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The overhead pictures show the actual waterfront and much of the 10 acres, which is conservation land (wetlands that cannot be built on). The area that can be built on and septic system appear to be close to the road (Fox Hollow) and set back from the Lake with the conservation land limiting options lakeside. I think the dock is on association land at the end of Fox Hollow because no dock is allowed on conservation land. The lot has been on the market for several years with different brokers.

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Old 03-03-2019, 04:06 PM   #5
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Interesting, thanks for the info!
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Old 03-05-2019, 07:33 AM   #6
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Why not just call the Realtor and get the facts , disclosure etc.
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Old 03-05-2019, 08:19 AM   #7
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Originally Posted by Sue Doe-Nym View Post
Check the Moultonborough GIS tax maps and there is a 10.04 acre lot on Fox Hollow with frontage on Lees Mills section of the lake. Ownership is shown as James and Margaret Maynard. Interesting part of lake at very close to the end of Fox Hollow. Not sure of water depth since it is tucked in away from the channel.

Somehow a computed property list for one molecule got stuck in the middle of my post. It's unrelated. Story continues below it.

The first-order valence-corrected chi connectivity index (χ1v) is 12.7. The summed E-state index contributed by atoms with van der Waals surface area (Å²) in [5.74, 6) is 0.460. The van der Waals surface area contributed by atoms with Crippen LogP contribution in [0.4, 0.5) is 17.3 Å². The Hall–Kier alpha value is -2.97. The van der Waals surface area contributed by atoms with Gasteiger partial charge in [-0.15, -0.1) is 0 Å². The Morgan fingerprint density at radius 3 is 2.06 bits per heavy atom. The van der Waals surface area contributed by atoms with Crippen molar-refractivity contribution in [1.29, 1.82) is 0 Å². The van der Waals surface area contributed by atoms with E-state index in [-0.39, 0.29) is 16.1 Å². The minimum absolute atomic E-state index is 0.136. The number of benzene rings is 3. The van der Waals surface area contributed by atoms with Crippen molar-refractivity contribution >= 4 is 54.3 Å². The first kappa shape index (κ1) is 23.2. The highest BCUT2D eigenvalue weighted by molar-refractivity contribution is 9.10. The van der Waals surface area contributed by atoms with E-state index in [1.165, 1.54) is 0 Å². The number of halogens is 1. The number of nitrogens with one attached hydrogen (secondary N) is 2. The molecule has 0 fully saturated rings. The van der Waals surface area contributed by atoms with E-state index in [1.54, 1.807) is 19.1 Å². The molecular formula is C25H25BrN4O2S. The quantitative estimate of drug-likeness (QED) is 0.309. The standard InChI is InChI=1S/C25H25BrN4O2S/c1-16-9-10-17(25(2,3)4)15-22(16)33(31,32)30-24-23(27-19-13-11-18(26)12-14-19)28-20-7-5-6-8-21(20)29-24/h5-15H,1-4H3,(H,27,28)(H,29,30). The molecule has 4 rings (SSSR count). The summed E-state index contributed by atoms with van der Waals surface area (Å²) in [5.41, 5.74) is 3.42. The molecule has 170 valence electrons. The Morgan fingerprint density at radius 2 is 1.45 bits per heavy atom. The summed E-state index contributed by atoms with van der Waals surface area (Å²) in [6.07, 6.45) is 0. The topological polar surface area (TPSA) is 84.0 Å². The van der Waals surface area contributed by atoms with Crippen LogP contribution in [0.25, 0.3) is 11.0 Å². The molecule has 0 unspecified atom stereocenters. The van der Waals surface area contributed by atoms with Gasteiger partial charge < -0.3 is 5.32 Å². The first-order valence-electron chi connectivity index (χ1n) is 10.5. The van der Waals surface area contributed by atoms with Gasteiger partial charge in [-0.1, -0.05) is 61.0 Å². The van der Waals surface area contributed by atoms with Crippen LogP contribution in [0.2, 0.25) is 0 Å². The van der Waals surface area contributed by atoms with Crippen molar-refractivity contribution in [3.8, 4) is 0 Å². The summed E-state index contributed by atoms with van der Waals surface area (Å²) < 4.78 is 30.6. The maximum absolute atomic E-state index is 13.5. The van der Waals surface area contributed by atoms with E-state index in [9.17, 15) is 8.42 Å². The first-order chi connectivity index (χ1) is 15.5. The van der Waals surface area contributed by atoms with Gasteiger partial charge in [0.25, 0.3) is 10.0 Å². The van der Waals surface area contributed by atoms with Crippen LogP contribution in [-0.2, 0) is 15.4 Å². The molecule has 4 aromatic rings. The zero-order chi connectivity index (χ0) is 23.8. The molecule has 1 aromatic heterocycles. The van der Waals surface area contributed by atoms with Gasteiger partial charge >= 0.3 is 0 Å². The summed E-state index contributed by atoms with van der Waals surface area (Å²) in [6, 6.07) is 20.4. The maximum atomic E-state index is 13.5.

That's the one.
Here is the GIS map showing the location:
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Old 03-05-2019, 09:25 AM   #8
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That's in Lee's Mills. Looks like the driveway may be a ROW rather than coming off Fox Hollow? I'd also be interested in the conservation land quality and what it would take to get to building site to water.

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Old 03-05-2019, 01:08 PM   #9
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That's in Lee's Mills. Looks like the driveway may be a ROW rather than coming off Fox Hollow? I'd also be interested in the conservation land quality and what it would take to get to building site to water.